“It’s probably lowest in Barnsley because that was predominantly a mining area and although asbestos was used at collieries, it wasn’t present to such an extent.”

Irwin Mitchell represents around 600 people every year nationally, and 80-100 in South Yorkshire, who have been diagnosed with mesothelioma alone.

Mr Budgen has been representing victims for around 30 years and recalls a time when consultants at Sheffield’s Northern General Hospital might have seen five or six mesothelioma patients a year, a number he says is now more like 50.

Vicky Russo and her late mother Mary Lill

While the majority of his clients are still industrial victims who handled asbestos before the danger was so widely acknowledged, he has represented nurses, doctors and teachers, and says many more people remain at risk because the material is ‘very much present in our infrastructure’.

At least 86 per cent of Britain’s schools contain asbestos, according to the National Education Union (NEU), and last year it was revealed that nine out of 10 NHS trusts have asbestos in their hospitals.

The Star last year revealed how the substance could be found in more than 80 council-maintained schools across Sheffield, though Sheffield Council insisted regular risk assessments were carried out to ensure the safety of staff and pupils.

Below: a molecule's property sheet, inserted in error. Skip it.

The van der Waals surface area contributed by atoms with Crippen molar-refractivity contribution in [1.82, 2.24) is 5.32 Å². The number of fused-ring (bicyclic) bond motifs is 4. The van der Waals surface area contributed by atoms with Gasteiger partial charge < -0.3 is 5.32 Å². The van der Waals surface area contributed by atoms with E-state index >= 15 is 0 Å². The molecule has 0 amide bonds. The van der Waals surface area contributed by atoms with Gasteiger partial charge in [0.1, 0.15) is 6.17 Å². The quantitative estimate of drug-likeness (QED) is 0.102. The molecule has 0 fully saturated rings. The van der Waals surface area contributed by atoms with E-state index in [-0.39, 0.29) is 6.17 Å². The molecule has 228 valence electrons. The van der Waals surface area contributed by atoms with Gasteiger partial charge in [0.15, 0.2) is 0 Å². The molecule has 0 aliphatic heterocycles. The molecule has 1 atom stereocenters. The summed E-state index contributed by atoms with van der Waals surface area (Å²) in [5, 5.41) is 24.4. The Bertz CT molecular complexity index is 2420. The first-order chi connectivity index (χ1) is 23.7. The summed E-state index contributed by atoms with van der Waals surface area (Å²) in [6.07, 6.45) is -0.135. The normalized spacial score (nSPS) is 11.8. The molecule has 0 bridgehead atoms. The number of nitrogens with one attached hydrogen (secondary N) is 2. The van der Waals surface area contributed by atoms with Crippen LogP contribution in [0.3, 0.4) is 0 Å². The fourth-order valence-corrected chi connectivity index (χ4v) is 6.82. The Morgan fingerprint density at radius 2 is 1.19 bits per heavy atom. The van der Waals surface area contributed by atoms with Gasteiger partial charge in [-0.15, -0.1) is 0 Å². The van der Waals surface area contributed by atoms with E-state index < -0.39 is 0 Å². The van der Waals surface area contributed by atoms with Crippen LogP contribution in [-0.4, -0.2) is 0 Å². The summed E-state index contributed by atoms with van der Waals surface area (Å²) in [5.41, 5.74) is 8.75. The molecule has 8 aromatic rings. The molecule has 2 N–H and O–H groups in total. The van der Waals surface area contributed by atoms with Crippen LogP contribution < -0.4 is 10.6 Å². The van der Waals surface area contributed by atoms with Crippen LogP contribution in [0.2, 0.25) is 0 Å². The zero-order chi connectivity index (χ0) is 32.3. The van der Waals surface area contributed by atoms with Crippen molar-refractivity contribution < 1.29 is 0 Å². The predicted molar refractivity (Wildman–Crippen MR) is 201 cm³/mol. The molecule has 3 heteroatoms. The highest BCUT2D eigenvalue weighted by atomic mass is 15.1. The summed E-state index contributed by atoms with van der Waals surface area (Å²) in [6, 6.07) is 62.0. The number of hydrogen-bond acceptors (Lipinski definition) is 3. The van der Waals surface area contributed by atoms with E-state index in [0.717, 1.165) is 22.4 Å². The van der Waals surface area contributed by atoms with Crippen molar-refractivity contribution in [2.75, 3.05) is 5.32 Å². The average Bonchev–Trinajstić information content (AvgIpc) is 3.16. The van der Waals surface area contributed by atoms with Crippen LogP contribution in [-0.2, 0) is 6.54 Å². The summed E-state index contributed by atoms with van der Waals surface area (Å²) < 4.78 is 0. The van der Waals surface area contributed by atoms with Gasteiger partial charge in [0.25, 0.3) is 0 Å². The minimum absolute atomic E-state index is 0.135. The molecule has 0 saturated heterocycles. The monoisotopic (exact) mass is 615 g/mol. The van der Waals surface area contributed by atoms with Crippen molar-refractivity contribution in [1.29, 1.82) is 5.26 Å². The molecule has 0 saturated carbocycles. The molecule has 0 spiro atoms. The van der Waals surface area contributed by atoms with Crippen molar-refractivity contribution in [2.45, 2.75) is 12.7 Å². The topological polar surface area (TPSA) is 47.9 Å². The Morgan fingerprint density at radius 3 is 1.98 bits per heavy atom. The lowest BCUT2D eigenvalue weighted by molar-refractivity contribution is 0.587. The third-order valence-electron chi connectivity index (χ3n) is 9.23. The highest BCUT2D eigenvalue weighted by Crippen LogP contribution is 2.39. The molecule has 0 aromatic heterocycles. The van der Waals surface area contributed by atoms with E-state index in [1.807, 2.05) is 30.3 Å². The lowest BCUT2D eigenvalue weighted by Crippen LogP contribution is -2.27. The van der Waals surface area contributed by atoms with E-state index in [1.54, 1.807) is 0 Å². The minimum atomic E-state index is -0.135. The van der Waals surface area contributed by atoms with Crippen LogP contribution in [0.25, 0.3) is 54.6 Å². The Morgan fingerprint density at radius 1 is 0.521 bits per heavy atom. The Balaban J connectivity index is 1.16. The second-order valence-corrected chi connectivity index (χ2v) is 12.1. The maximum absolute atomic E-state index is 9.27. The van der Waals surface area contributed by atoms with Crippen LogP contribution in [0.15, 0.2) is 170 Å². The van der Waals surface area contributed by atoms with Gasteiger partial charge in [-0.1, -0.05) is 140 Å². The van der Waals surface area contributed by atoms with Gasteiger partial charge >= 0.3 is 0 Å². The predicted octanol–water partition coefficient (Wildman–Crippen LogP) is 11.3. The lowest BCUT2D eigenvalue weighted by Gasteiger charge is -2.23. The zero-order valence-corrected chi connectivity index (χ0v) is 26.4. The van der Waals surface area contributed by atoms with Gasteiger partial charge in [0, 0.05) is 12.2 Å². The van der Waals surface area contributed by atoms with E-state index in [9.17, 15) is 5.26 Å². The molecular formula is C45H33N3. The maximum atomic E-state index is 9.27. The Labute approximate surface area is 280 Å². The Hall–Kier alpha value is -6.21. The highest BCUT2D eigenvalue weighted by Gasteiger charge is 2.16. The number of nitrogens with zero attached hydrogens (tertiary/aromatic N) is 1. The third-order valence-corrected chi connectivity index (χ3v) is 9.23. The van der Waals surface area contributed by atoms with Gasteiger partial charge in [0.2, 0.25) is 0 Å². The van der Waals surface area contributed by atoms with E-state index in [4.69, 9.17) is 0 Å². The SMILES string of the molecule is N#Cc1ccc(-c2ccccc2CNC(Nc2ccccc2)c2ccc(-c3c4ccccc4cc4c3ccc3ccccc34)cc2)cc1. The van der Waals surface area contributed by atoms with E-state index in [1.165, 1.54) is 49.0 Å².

The heat-resistant mineral is also present in many homes, where it was widely used around pipes and boilers but is also found in soffit boards, ceiling and floor tiles, and many other building materials.

“It’s a real concern, particularly in schools because children are more susceptible and they’re naturally quite boisterous so they’re more likely to bang doors and knock walls where asbestos could be present and deteriorating,” said Mr Budgen.

“I’m a member of the Asbestos in Schools group and we think there should be a phased removal of asbestos from all schools by 2028. We don’t think the Government has taken this seriously enough. It seems much more concerned about getting asbestos out of the Houses of Parliament, which are riddled with the stuff.

“Asbestos in homes is also a big worry. The HSE ran a big campaign recently warning people about the dangers of asbestos, which was aimed at workers in the construction industry, but people doing DIY generally aren’t aware of the risks and don’t know where it’s present in their homes.

“I’d really like to see a model of a house in all DIY stores showing where asbestos is most likely to be found in homes of a certain age and how you can minimise the risk of exposure.

“There’s also an increasing amount of waste containing asbestos which is being fly-tipped, sometimes at beauty spots, and posing a risk to passersby as well as those disposing of the rubbish.”

The cases Mr Budgen deals with vary greatly.

The vast majority of his clients are aged over 65 but the youngest was just 32, having been exposed as a child while sitting on his father’s lap, on top of his asbestos-riddled overalls, when his dad returned from work.